Review: You Will Meet a Tall Dark Stranger
Made in England, Woody's worst ever
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Gemma Jones (left) and Naomi Watts struggle with crass dialogue
Something about England seems to bring out the worst in Woody Allen. He appeared to be coming back to form in Whatever Works and Vicky Cristina Barcelona. But his latest film is of a piece with the wretched Match Point and Scoop, although less pleasing than either.
Allen's dialogue does not seem to work in English mouths. Here the characters speak obviously American, indeed New York lines with English accents and in English rhythms, and sound phoney and self-conscious.
Many American critics do not notice this and think that his English-set films are charming, just as they do not notice the way that accents are often painfully wrong for the class and regional contexts of those films.
This lack of verisimilitude would not matter so much if the films were more entertaining or perceptive or stimulating. You Will Meet a Tall Dark Stranger is not any of those things - in fact, it may be the worst film Allen has ever made.
The film would never have been made had it not got Allen’s name on it
The first scene in which a main character visits a fortune teller is so amateurish that you almost wonder if the actors and director are working from the first draft of a screenplay by a first-year film student. Certainly it is impossible to imagine that a script featuring such a weak plot and such amateurish dialogue would ever be filmed if it did not have Allen's name on the front page.
Very quickly you get a sense that at some level Allen must know that he is telling an unfunny, unromantic, undramatic, joyless story: hence the overreliance on a jaunty jazz score and a heavy-handed voice-over narration to convey the impression that something witty and diverting is happening on screen.
The plot, such as it is, concerns the unhappy relationships of Alfie and Helena (pronounced Helayna, American style), a divorced older couple played by Anthony Hopkins and Gemma Jones, their daughter Sally (Naomi Watts) and her American writer husband Roy (Josh Brolin), and their various love interests. These include Sally's boss Greg (Antonio Banderas), a lovely neighbour (Freida Pinto from Slumdog Millionaire) whom Roy watches from his study window, and a particularly unappealing call girl (Lucy Punch) whom Alfie hires for the night and decides to marry. There is also a stale subplot about Roy stealing a manuscript.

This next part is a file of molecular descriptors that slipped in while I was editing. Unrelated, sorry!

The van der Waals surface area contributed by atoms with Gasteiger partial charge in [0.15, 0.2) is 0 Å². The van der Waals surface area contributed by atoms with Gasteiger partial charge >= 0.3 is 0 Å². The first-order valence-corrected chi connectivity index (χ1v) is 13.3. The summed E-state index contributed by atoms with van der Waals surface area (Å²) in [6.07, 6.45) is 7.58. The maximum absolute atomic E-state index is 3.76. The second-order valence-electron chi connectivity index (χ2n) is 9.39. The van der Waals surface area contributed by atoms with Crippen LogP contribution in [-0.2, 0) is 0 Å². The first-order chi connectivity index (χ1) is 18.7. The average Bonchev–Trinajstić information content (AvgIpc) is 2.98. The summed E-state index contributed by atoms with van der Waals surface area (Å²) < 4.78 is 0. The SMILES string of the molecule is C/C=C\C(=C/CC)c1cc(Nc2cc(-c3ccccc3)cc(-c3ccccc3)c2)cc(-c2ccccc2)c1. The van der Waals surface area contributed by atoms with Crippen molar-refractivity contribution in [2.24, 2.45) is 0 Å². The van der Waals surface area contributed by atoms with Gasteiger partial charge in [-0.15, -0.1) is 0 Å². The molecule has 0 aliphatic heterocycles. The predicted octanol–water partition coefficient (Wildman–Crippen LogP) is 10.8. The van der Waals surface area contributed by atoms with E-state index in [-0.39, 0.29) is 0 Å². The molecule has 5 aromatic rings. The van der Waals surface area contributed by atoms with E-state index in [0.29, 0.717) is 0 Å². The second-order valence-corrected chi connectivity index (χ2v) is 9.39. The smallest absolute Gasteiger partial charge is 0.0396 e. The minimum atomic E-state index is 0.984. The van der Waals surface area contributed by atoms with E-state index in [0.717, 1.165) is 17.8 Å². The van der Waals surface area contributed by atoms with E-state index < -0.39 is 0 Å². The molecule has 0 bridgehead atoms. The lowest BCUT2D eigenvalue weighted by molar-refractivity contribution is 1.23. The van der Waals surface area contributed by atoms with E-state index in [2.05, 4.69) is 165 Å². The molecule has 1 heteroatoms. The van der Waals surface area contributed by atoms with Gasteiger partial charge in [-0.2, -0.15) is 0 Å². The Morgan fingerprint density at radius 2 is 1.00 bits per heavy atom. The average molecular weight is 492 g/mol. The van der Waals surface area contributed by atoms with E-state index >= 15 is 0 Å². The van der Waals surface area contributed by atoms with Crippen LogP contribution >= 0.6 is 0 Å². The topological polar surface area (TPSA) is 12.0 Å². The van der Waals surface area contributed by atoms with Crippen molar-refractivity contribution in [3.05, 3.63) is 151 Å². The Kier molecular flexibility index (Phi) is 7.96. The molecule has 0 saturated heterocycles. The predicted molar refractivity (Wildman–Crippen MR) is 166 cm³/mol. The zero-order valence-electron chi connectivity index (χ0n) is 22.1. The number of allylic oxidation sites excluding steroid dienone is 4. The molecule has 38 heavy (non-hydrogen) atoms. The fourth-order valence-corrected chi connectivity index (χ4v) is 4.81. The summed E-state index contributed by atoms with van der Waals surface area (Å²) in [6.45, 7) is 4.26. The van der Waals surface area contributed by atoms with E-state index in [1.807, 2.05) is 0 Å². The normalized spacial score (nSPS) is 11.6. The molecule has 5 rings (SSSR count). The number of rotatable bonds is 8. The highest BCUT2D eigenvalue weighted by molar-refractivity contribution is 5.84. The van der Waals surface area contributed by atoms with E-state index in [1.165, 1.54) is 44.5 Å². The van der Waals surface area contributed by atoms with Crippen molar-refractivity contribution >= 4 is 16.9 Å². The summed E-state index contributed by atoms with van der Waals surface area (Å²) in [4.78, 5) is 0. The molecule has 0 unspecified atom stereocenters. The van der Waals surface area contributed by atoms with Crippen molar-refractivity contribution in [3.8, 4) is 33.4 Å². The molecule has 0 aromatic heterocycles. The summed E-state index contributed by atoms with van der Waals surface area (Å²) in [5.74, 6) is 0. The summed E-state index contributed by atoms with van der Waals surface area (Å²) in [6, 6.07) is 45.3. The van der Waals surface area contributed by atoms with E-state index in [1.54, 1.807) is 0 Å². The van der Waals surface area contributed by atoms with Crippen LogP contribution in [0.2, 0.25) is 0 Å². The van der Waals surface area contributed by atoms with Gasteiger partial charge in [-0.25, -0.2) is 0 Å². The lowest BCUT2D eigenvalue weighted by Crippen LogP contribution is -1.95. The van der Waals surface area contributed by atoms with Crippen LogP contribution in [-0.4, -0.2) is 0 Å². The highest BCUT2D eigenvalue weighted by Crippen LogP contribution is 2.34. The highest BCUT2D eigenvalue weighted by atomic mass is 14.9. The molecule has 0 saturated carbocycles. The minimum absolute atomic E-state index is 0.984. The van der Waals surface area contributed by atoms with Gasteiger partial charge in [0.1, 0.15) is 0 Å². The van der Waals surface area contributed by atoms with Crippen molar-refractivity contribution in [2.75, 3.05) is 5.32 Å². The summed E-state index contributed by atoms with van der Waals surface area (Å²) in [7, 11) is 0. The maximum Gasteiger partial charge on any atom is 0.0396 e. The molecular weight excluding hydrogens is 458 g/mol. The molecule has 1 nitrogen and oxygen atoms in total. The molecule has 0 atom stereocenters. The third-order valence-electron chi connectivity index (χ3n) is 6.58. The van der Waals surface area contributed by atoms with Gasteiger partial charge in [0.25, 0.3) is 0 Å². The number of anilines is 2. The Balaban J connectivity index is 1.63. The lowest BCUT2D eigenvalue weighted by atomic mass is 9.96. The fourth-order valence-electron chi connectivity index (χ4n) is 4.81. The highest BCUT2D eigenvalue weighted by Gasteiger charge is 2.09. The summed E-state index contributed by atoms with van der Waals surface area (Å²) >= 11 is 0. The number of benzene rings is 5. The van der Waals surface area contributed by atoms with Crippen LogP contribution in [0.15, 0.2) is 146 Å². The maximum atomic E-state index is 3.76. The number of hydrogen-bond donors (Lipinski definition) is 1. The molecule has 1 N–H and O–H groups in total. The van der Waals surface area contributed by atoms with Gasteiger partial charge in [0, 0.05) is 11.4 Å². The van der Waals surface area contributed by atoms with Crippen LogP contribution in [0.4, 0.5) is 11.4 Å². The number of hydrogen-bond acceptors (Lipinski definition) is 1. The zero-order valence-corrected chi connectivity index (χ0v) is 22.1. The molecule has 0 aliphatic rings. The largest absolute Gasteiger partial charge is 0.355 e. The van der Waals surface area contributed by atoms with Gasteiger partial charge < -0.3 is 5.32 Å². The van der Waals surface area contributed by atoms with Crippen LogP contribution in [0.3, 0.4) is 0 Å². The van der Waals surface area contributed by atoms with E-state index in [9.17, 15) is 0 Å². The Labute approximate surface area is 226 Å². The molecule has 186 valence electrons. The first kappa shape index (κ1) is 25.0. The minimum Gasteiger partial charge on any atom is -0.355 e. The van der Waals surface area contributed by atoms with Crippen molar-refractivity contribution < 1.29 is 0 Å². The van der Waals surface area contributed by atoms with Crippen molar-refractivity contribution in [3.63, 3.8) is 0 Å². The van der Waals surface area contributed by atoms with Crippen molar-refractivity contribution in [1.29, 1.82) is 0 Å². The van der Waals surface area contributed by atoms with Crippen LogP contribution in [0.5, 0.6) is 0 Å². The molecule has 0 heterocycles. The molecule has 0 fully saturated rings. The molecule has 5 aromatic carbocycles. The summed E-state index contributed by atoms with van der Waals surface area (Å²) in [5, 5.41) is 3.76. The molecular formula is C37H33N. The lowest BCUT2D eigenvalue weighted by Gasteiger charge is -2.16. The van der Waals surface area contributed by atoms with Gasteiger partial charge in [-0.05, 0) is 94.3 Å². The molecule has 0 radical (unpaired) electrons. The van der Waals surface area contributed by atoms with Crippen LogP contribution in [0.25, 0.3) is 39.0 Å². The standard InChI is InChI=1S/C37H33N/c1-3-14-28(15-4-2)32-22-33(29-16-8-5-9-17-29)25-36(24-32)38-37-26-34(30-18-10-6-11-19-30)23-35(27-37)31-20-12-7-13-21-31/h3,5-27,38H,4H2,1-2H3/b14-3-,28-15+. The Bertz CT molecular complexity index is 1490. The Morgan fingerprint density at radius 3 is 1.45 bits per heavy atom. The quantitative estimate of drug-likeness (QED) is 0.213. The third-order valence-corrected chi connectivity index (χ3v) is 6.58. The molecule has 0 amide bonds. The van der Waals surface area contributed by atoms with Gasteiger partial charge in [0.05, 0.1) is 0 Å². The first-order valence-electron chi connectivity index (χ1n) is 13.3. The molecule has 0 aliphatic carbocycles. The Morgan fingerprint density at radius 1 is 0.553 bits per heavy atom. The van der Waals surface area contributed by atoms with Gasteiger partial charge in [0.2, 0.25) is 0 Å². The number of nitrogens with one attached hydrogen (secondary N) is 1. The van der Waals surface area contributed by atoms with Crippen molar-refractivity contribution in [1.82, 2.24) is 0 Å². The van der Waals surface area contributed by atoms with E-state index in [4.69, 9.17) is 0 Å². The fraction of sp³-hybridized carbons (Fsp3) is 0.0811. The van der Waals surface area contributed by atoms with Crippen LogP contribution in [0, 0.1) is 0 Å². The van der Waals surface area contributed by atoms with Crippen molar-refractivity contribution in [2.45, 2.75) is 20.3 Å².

But the centre of the film is provided by Helena, tediously in thrall to the uninterestingly fake fortune teller (Pauline Collins). Helena is, as her daughter says, a "crazy imbecile", though that makes her combination of idiocy and selfishness sound more intriguing than it is. There is nothing perceptive or creditable about Allen's contempt for this character and her credulity, only the mystery that the man who made Manhattan could waste his and your time with such an uninspired creation.
But then none of the characters is either sympathetic, or compelling in their unpleasantness. Dialogue that is supposed to be flirtatious, sexy and clever is often crass; Brolin and Pinto have no chemistry and that between Banderas and Watts is wasted.
You Will Meet a Tall Dark Stranger is sour and mirthless and without redeeming wisdom or understanding of the human condition. When it stops suddenly, without a satisfying ending, as if Allen simply ran out of energy, inspiration or money, you feel as much as relief as disappointment, though it is hard not to feel sympathy for a talented cast that clearly struggled to make the most of their thankless roles.